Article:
We already felt much better when the flight purser, Brett, came over after takeoff and apologized for the service we had encountered at the gate level and did ask whether we needed any help on board.

So, How was the Flight?

The JetBlue aircraft was a Boeing 777 with three seats on each side. The seats were moderately comfortable and made with leather.

JetBlue Airline's Autism-Friendly Service Seats

Each seat had a built-in screen where travelers could watch movies and DirecTV or use the WiFi; both purchasable. Most seats also had an outlet that passengers could recharge their electronic devices in underneath the seats. The overhead compartments were average- sized; our 20-inch carry-ons fitted well and the leg room was just as comfortable as other domestic airlines we have flown with.

JetBlue Airline's Autism-Friendly Service Television
The printed menu onboard offered the free sodas, water bottles (yes, you get your own bottle!) and snacks that were nut-free chocolate chip cookies and gluten-free potato chips.

JetBlue Airline's Autism-Friendly Service Meal

The airline also offers some purchasable food choices that include several healthy choices like chicken and steak sandwiches, salads, cheese platters and several mixed snacks packages-basically something for everyone.

JetBlue Airline's Autism-Friendly Service Flight Attendant

Overall—with the exception of our incident at the beginning of the flight—our experience with JetBlue was pleasant and comfortable and the staff gave really good service.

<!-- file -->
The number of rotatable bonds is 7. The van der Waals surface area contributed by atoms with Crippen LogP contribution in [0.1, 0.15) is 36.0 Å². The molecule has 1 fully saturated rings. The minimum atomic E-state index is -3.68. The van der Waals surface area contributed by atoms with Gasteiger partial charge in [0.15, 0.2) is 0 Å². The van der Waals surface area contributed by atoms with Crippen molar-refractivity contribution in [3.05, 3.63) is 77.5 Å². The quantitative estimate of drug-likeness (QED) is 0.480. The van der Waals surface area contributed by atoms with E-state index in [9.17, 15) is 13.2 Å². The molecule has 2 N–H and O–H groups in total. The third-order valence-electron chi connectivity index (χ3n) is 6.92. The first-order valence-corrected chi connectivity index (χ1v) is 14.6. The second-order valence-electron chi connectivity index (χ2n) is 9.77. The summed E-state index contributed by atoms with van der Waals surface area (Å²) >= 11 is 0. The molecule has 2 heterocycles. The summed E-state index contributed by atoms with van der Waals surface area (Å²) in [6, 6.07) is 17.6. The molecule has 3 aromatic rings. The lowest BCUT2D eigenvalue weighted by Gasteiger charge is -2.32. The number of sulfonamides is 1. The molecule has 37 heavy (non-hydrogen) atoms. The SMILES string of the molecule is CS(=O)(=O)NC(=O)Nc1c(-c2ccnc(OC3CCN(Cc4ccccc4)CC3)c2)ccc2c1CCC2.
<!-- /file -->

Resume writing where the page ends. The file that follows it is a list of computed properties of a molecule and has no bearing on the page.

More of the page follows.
Lessons to be Learned

When I contacted the airline after our return to complain about the pre-boarding snafu, I am delighted to report that they apologized, acknowledged their mistake, and credited our account for the inconvenience. Best of all they reassured me that they‘ve changed their protocol so other families with autism won’t face the same situation.

JetBlue Airline's Autism-Friendly Service Pin

JetBlue’s ‘Wings for Autism’

 

”Wings For Autism’ is a  program developed three years ago by JetBlue airlines to help kids with autism become more familiarize with airport settings.
Here are some highlights from May 4th, 2013 event, at Bob Hope Airport in Burbank, for those who didn’t get a chance to attend. This post can be printed as a PDF and be used as a visual aid or part of a social story to show kids with autism what to expect at the airport.

Jetblue

The airport

Bob Hope Airport is the perfect place to hold the ‘flight drill.’
It is smaller, quieter and easier to navigate than its international counterpart, LAX.

 JetBlue's 'Wings for Autism' AIRPORT BALOONS

The atmosphere at the JetBlue ticket counter was festive –the families were welcomed by colorful balloon columns and excited staff members.

 JetBlue's 'Wings for Autism' WELCOME

By 1:00 PM the first families arrive, present appropriate identification and just like on a real flight receive their boarding passes.

 JetBlue's 'Wings for Autism' STAFF

The TSA checkpoints

After having received the boarding passes the families walk past food venues and shops to the TSA checkpoint.

 JetBlue's 'Wings for Autism' CORRIDOR
 The first family has arrived at the TSA checkpoint.They’re about to find out first-hand that with the right planning; the screening process can be a breeze.
 JetBlue's 'Wings for Autism' SECURITY